On Not Changing With the Times: How Manhattan’s Three Lives & Co. Bookstore Endures

In Europe by Rachel Aydt

• Three Lives & Co. Booksellers in New York City has managed to survive increasing economic pressure that has forced the closing of numerous other bookstores. Three Lives’ longevity is the result of staying very much the same as when it first opened in 1968.

• Owner Toby Cox — formerly of the marketing department of Broadway Books — likes to keep signage and salesmanship to a minimum. “The store exists for the reader, not for the publisher or the marketer.”

By Rachel Aydt

NEW YORK: Three Lives & Company Booksellers, located in the West Village of Manhattan, sits perched on its corner of West 10th Street like a dependable dear friend who’s always on time, smiling, and happy to meet you. In many ways, the friend remains the same after all these years. The ubiquitous red brick in the Village frames the corner windows, which are stuffed with handsome titles that face the street. For many regulars, it’s hard not to put a full-cover price dent in their wallet every time they pass by. How is it that when other bookshops in the neighborhood are shutting their doors or moving to spots with more favorable leases, Three Lives keeps standing firm? While many businesses are rushing to change with the times, Three Lives’ success rests in staying very much the same as it did when it first opened its doors in 1968.

“See this little sign here? You’ll never see anything bigger than that here.” Toby Cox, the owner of the shop for the last nine years, points to a small standing poster about 2½ by 2 feet tall, celebrating the 75th anniversary of Penguin Books, sitting atop a table full of Penguin Classics. Ironically, Cox worked for three years in the marketing department of Broadway Books before walking away to take over the store. “You know, I’d never considered book selling as a career. In marketing you’re so focused on getting books to booksellers, not to readers, and I was certain I didn’t want to go any further with that.”

Cox bought the store nine years ago from the original founders when they decided to retire. He was a long-time FOS (friend of the store) and when they came ready to pack it in, they thought of him. He had had a stint selling books in Providence, Rhode Island at the Brown University Bookstore before moving to New York, and after his droll and unsatisfying turn in marketing, he took the leap.

“When I first took over the store… I had a table out with my favorites so people could see that I did — now it’s full of staff favorites.”

When you ask Cox if there is anything new going on to speak of — say, new initiatives, business plans, collaborations with publishers — he sort of wrinkles up his nose and offers up a decided: “No. I guess the new thing that I’m trying to do is to do nothing new at all. When I first moved here 12 years ago, I used to come into this store about once a month. I loved it, and made friends with the owners. They used to tease me because I’d always come in and start straightening out the books on the tables… ‘Once a bookseller, always a bookseller,’ they’d tease.”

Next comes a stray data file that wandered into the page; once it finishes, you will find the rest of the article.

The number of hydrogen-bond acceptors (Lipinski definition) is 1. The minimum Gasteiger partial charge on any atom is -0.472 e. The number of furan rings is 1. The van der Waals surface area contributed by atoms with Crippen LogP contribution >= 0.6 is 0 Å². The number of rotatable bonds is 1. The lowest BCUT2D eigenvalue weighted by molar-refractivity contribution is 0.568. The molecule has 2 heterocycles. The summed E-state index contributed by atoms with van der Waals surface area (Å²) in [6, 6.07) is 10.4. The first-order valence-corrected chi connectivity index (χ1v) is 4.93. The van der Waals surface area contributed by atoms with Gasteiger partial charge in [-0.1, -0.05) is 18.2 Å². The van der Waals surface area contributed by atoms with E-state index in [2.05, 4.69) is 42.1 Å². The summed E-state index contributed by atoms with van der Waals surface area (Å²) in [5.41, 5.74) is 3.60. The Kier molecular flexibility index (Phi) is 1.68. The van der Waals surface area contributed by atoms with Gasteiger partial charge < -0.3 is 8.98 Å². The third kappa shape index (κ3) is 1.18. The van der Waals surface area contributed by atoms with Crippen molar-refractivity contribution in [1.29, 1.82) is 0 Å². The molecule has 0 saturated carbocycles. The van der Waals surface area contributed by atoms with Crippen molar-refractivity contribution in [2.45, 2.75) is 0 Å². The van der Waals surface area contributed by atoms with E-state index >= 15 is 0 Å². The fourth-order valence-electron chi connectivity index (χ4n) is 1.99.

Cox excuses himself to pick up the phone. In the store today are just himself and his staffer Amanda, a 6-year veteran and relative newbie among his four person staff, the longest clocking in at over 13 years. She’d been helping a lingering and indecisive customer about what to pick up for her summer reading. “Is this like The Secret History?” she asked, holding up Ishiguro’s Never Let Me Go. “Well, it’s really quite different,” said Amanda, diplomatically, “but maybe you might like this.” She ducks behind the counter and emerges with a couple of other choices. They talk back and forth.

Visually, the shop’s exposed brick interior is heaven for any book jacket junkie. The walls are packed with floor-to-ceiling shelves, and floor space is dominated by browser-friendly display tables. In the front of the store, books are generally arranged face-out, offering up a cacophony of color and subject matter. “Generally, when books face out, it’s just a pleasurable way to browse,” offers Amanda. Toward the rear of the store is a wall of travel guides and a massive wall of fiction. Small sections hone in on books about New York; another houses literature by Americans in Paris.

Another gentleman comes in looking for a journal; they have it, he’s happy and on his way. “More and more booksellers are moving away from the notion of community,” Cox considers. “It’s more and more fractured. I want to be a place of retreat… The store exists for the reader, not for the publisher or the marketer.”

DISCUSS: How Should Bookstores Cope with the Ebook Era?

About the Author

Rachel Aydt

Rachel Aydt is a full-time writer, editor and researcher in New York City. She worked on the staff at American Heritage Magazine, YM, Cosmopolitan and CosmoGirl. Rachel has also contributed to Time International and Inked magazines. Since 2001, she has taught writing classes at the New School University.